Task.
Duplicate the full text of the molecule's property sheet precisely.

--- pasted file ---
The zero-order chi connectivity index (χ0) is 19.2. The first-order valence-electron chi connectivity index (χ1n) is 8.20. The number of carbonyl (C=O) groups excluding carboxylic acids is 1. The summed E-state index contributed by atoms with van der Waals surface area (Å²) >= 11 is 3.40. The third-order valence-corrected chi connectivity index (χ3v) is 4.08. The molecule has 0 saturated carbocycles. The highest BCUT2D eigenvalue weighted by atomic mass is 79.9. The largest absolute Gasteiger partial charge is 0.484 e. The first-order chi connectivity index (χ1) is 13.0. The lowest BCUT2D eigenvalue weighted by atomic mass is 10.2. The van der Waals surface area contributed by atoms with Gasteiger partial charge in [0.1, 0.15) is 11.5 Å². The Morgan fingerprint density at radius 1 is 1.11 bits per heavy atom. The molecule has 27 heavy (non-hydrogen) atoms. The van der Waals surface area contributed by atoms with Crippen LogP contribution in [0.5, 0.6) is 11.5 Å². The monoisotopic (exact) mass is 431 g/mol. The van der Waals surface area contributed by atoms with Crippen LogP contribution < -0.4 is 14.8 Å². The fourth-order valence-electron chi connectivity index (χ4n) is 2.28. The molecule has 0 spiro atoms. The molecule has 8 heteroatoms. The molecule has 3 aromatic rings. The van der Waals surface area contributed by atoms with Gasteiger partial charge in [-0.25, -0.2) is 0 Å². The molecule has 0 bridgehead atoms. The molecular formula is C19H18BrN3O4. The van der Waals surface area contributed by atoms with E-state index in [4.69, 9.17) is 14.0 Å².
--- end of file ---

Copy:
The zero-order chi connectivity index (χ0) is 19.2. The first-order valence-electron chi connectivity index (χ1n) is 8.20. The number of carbonyl (C=O) groups excluding carboxylic acids is 1. The summed E-state index contributed by atoms with van der Waals surface area (Å²) >= 11 is 3.40. The third-order valence-corrected chi connectivity index (χ3v) is 4.08. The molecule has 0 saturated carbocycles. The highest BCUT2D eigenvalue weighted by atomic mass is 79.9. The largest absolute Gasteiger partial charge is 0.484 e. The first-order chi connectivity index (χ1) is 13.0. The lowest BCUT2D eigenvalue weighted by atomic mass is 10.2. The van der Waals surface area contributed by atoms with Gasteiger partial charge in [0.1, 0.15) is 11.5 Å². The Morgan fingerprint density at radius 1 is 1.11 bits per heavy atom. The molecule has 27 heavy (non-hydrogen) atoms. The van der Waals surface area contributed by atoms with Crippen LogP contribution in [0.5, 0.6) is 11.5 Å². The monoisotopic (exact) mass is 431 g/mol. The van der Waals surface area contributed by atoms with Crippen LogP contribution < -0.4 is 14.8 Å². The fourth-order valence-electron chi connectivity index (χ4n) is 2.28. The molecule has 0 spiro atoms. The molecule has 8 heteroatoms. The molecule has 3 aromatic rings. The van der Waals surface area contributed by atoms with Gasteiger partial charge in [-0.25, -0.2) is 0 Å². The molecule has 0 bridgehead atoms. The molecular formula is C19H18BrN3O4. The van der Waals surface area contributed by atoms with E-state index in [4.69, 9.17) is 14.0 Å².